hit with the boomerang

Is your organization “boomeranging” right back to where it started?

Any dieter will gladly tell you about the body’s “set points.” For those of you who have been spared the joys of lifelong dieting, a quick synopsis is that our bodies have a “set point” a body weight or status that it will try to return to, despite behavioral changes. It is basically a “comfort zone” that uses the body’s tendency towards homeostasis to drive itself towards a certain functioning model. Think of it as a rubber band that has been stretched, snapping back into its original shape.

The question is; do businesses have a set point? Is there a “comfort zone” business model that most businesses, despite the outward flurry of change activities or new mission statements, will attempt to return to time and again?

Years ago I worked with a non-profit who had built itself around a key volunteer activity. Long after that activity ceased to return results as it had in the past, it was kept, a “sacred cow” due to the history of the organization. Which is fine if it is a conscious choice, but rather than acknowledge that the time had passed and keep the activity as a “nice to have” rather than a key income driver, endless attempts were made over and over again to revitalize that activity to bring it back to the center of the revenue plan.

Another example is an individual employee.  When they first start their employment they may learn a particular task they had not known how to do before. Or they are given the responsibility for a section of the P&L, a marketing activity, or a key account.  Ten years later, they will still have a particular bias towards that activity or account. This can be a great thing, where the depth of knowledge around the topic can be beneficial, or a blind spot, when they give undue weight to that item at the expense of the big picture.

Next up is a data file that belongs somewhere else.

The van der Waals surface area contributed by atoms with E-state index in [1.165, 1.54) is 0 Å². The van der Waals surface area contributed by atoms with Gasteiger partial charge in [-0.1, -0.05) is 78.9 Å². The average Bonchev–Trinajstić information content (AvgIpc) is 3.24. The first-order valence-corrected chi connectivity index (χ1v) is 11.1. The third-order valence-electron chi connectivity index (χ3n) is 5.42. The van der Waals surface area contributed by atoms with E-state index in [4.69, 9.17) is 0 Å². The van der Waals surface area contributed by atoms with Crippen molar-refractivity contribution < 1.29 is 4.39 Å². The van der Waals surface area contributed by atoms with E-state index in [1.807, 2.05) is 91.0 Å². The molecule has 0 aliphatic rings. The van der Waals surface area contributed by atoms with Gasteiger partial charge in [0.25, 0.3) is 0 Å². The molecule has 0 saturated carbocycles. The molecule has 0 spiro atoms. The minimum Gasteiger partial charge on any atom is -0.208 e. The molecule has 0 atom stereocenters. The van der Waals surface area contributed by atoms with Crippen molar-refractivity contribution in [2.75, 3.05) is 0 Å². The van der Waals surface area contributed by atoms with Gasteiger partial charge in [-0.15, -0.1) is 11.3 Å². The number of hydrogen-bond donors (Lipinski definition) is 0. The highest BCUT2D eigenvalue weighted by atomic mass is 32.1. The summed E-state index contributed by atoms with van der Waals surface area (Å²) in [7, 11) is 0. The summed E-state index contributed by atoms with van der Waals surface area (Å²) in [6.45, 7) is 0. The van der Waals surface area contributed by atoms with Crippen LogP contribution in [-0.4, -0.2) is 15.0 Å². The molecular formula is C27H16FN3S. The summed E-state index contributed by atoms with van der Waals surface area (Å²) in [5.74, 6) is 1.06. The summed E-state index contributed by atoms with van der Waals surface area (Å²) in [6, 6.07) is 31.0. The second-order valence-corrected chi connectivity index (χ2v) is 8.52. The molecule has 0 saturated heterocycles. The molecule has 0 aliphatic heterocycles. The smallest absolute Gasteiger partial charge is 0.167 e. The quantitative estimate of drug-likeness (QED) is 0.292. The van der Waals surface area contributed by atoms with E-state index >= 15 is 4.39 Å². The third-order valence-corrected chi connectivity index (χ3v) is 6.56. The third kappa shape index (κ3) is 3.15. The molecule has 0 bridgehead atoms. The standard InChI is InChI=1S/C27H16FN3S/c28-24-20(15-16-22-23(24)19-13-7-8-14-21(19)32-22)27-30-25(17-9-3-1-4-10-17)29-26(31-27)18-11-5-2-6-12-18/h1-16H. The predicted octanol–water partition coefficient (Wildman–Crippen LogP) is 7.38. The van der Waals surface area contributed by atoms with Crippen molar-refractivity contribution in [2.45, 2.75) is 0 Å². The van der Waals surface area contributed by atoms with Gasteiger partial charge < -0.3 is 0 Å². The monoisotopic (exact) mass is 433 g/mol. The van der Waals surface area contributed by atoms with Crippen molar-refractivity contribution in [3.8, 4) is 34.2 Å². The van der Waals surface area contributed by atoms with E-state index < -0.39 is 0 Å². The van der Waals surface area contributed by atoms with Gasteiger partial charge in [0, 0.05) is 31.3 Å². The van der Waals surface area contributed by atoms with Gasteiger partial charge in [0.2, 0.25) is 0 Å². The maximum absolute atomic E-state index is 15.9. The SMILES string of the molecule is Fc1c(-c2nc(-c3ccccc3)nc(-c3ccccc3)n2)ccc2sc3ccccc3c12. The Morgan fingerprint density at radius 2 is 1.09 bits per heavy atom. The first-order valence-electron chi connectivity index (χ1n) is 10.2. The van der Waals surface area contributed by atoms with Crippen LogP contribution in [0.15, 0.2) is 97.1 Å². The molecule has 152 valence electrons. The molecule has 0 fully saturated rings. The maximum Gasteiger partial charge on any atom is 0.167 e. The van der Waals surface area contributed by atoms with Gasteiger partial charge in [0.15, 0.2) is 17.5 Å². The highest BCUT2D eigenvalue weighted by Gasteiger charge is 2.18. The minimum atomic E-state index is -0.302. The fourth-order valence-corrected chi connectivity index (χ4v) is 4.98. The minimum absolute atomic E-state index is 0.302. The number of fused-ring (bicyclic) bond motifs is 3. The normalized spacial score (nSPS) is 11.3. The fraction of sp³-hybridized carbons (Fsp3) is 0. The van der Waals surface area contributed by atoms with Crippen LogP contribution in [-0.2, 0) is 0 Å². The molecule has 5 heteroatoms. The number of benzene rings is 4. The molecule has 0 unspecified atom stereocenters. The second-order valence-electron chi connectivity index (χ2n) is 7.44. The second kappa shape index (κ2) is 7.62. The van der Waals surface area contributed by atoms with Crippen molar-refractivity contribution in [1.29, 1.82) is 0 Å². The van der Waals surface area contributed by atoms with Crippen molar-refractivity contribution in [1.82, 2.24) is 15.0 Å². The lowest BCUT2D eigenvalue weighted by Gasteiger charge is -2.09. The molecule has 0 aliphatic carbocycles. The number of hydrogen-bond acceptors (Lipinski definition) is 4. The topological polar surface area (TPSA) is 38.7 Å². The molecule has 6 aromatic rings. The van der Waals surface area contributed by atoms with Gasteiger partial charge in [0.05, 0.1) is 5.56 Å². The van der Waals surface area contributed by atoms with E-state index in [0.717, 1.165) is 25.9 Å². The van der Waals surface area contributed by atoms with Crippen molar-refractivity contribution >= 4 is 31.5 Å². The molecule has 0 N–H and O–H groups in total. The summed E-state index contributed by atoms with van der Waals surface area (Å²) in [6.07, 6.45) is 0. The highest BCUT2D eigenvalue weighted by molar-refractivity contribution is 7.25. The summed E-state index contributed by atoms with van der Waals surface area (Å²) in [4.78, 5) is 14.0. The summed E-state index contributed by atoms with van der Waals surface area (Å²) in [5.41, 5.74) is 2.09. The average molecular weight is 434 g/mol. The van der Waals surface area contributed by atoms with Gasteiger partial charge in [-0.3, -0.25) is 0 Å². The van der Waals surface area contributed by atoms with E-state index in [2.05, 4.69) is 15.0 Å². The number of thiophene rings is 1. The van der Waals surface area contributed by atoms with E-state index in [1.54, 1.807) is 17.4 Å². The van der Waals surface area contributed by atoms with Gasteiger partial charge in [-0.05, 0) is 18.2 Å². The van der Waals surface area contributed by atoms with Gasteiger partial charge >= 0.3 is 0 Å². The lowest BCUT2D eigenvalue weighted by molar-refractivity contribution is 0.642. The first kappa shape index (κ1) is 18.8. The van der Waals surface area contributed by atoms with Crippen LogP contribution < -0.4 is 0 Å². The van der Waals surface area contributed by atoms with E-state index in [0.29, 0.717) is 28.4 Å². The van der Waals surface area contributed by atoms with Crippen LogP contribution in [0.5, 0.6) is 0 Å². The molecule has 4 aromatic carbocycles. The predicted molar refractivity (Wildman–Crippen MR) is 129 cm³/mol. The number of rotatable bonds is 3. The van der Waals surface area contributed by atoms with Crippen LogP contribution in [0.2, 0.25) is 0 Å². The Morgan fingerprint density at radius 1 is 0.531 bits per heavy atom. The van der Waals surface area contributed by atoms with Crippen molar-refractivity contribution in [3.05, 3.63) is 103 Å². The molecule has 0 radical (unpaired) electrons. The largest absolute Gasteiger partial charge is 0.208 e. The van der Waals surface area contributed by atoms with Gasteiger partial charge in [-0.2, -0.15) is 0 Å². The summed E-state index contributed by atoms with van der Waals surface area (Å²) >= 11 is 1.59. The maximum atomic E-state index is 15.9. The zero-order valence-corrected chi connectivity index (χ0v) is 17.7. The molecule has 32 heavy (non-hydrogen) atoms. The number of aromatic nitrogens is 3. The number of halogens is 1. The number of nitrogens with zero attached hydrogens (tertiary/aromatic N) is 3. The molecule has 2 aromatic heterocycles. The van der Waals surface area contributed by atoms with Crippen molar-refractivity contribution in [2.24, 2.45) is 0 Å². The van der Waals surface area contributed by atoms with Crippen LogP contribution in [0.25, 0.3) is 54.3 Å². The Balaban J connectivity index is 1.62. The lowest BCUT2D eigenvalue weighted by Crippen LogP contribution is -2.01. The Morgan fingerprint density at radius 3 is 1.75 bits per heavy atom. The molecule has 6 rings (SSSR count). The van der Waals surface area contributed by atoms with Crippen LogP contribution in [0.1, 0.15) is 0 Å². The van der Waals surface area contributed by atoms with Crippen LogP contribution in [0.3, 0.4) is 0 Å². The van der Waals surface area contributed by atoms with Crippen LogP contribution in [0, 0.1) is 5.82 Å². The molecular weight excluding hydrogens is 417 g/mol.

For every “we tried that back in 2005” that a change agent gets (complete with the implied “and it didn’t work you imbecile”), it is worth considering that the audience is trying hard to return to a model or activity that is in their set point.  No one could possibly sell 200 widgets a day until someone does.  The problem is, once someone sells 200 widgets, it puts everyone who can’t sell 200 widgets on notice and possibly, makes them obsolete.  This is when you’ll see the accusations of “cheating” or “undue advantage”. Sometimes they’re right.   Sometimes they’re 100% right.   And other times, they’re just headed back for the comfort zone.

Have you noticed a “return to set point” in your attempts at organizational change?

book by Jeanne Goldie

Speed Read an Organization with our Easy Guide

Thinking about making a move? Size up your Corporate Landscape or any other company you may be thinking of moving to by using our free guide, Reading the Terrain. Get your copy today by putting your email address in the subscription box. And no, we won’t spam you, you’ll just get our weekly update of articles.

Rule #5: Find your Allies

It takes a village, pick the right villagers to gather their pitchforks and join you!

It takes a village, pick the right villagers to gather their pitchforks and join you!